Mum About Town

Emma is a freelance writer, lifestyle blogger and online marketer. When she’s not writing, she gets down with her Smalls, bigs-it-up with Him and swans around London reporting for her blog.

Master Pan

Posted by Mum About Town
Mum About Town
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on Monday, 01 June 2015
This week I've mostly been thinking about Peter Pan. Ever since I sat less than two miles away from Kensington Gardens (where J.M. Barrie first introduced this mischievous character to Wendy in her pretty nightie), I have been reliving the magical story of the boy who could fly. Seen through the eyes of dramatically creative directors, Timothy Sheader and Liam Steel, the Regent's Park Open Air Theatre's vision is nothing short of mesmerizing.

Of course, the story is one which we all know only too well; Never Land, the Lost Boys and a mystical escape from the Darling. A firm believer in fairies, dreamland and even the odd pirate, I have never felt the need to drill down any further than the familiar all's well that ends well fairy tale.

Perhaps prompted by the recent shocking James Rhodes headlines, I have done a little extra curricular reading into Scot Barrie and his childhood. And my naïve head has been turned as the 'boy who never grew up' has taken on disturbing significance. James Matthew Barrie, it transpires, identified strongly with children in a way that these days would certainly rouse suspicion. On top of this hideous thought, I discovered that Barrie's older brother was killed in a skating accident aged only 13. Attempting to copy the mannerisms and manners of his lost brother, Barrie had tried his best to comfort his grieving mother and – in a similar way to Michael Jackson – he went on to show all the signs of someone who had lost their childhood. Of course, Pan was never allowed to leave boyhood as this was where his brother life had cruelly been cut short.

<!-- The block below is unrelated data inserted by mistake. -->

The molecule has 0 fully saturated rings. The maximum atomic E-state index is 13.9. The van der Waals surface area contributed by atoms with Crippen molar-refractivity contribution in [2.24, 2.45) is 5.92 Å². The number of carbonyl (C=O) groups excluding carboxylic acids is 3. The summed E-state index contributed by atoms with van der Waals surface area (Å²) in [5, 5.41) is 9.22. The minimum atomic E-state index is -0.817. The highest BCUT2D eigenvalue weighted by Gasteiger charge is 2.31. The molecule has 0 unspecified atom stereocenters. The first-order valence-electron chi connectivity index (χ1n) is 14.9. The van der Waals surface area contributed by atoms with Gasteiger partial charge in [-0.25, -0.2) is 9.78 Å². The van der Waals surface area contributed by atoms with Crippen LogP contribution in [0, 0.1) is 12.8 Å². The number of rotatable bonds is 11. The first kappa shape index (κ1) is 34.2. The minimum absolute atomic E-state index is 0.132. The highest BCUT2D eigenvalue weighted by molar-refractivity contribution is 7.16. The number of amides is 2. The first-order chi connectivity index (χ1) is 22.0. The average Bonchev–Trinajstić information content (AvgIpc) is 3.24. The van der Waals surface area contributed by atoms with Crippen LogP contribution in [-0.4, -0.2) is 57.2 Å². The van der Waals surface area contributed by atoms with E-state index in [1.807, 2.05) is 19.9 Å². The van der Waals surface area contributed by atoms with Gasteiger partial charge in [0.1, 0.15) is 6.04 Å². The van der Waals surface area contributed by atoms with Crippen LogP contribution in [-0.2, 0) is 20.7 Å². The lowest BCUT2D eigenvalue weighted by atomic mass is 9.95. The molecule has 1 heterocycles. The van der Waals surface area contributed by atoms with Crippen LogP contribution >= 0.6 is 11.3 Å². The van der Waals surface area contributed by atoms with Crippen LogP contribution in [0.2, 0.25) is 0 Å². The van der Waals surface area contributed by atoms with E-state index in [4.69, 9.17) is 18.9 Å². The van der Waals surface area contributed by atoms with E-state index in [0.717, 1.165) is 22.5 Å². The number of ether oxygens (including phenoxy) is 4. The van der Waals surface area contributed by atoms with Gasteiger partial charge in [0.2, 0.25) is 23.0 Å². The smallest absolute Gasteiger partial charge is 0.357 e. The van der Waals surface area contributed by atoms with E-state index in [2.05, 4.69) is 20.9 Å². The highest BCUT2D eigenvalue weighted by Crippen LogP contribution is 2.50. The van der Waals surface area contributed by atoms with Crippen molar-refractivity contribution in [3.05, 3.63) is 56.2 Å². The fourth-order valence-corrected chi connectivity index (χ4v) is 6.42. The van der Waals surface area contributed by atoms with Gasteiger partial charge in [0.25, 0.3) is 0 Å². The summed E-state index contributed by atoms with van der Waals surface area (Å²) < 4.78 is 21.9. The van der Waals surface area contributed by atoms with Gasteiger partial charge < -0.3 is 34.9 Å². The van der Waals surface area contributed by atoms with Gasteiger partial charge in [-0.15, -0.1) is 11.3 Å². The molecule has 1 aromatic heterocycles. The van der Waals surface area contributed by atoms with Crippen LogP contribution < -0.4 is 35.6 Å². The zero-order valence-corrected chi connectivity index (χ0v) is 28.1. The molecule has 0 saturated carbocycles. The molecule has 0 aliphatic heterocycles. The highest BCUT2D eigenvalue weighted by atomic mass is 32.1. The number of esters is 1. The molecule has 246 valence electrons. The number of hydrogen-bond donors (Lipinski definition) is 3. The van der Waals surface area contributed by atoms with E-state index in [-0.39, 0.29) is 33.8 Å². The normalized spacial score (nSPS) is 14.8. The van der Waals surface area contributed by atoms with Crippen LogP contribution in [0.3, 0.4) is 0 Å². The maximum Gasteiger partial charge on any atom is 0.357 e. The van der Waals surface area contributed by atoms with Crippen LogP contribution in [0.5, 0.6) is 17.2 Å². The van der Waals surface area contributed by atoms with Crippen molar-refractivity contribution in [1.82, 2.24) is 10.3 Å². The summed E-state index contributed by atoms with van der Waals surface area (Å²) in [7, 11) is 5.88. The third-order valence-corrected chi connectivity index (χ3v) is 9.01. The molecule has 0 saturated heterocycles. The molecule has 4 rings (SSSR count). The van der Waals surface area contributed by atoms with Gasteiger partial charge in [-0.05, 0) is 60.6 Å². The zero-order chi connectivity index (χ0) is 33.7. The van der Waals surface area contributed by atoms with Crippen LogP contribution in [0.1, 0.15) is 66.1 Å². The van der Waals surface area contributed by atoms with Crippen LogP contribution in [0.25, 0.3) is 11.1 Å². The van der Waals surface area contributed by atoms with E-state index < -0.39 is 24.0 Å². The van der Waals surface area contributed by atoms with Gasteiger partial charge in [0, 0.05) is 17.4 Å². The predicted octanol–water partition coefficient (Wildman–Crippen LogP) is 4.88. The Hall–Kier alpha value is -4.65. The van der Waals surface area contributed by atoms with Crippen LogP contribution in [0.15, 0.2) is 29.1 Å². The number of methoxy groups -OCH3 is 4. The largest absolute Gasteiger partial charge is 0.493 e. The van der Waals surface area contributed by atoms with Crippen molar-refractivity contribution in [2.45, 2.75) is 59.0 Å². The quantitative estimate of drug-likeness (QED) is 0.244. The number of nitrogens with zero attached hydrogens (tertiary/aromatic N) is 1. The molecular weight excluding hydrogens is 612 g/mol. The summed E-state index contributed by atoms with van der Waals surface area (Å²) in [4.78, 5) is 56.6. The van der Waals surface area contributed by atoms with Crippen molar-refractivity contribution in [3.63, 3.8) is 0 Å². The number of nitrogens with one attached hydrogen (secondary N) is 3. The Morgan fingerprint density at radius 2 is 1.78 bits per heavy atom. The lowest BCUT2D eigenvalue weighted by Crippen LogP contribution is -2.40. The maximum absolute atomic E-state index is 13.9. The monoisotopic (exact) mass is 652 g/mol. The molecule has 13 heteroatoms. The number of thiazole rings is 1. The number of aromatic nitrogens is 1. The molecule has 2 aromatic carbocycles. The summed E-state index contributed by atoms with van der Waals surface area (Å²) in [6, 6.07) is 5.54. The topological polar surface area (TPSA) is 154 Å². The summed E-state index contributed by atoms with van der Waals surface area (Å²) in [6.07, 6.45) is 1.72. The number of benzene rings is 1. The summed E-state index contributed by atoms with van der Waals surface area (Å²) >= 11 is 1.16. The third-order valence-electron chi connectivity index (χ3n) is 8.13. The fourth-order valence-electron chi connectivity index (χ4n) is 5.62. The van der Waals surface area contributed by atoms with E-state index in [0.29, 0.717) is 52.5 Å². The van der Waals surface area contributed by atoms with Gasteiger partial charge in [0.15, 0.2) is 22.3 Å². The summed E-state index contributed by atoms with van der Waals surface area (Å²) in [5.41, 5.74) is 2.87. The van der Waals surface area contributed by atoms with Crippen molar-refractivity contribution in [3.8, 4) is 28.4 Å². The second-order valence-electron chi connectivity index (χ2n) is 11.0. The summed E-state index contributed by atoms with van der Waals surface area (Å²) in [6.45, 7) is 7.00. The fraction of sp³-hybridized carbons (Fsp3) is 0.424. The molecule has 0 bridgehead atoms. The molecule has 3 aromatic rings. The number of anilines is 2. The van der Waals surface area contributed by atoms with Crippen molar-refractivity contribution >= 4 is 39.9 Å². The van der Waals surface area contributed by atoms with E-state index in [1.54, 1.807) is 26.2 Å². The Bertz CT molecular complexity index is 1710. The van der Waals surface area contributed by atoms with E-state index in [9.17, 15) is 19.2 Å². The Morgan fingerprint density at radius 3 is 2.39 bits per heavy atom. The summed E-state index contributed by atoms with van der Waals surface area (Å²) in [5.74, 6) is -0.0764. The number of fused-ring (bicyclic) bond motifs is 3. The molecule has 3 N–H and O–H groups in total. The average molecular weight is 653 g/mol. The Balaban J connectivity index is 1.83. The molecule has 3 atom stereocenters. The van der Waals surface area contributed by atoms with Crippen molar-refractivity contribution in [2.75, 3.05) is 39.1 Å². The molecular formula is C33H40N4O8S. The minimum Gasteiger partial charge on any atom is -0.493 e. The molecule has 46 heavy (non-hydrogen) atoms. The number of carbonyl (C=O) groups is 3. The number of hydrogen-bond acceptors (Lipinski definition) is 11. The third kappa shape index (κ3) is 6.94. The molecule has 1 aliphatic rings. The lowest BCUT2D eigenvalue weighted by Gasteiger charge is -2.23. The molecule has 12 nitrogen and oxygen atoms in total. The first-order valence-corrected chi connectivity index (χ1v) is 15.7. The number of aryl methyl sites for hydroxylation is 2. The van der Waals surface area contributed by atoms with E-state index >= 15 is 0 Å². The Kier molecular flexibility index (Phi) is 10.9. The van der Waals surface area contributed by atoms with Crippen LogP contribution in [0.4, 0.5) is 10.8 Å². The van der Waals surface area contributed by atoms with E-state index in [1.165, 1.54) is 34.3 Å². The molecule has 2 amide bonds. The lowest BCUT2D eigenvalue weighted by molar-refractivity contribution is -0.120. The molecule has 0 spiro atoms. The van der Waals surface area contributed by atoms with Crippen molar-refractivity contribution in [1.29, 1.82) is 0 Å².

But curiously this wasn't the part that most disturbed me. What hit me hard was the level of powerful adult regret and longing not to grow up. For Peter Pan, growing up is some kind of death sentence. But death is not the only negative theme in this world famous book. The terror of forgetting and being forgotten is highly prominent too.

And that is where the dagger digs deepest, for me. As these are questions I often become fixated on: who are we when we are gone? how will we be happy to be remembered? or will we simply be one of those lost boys?
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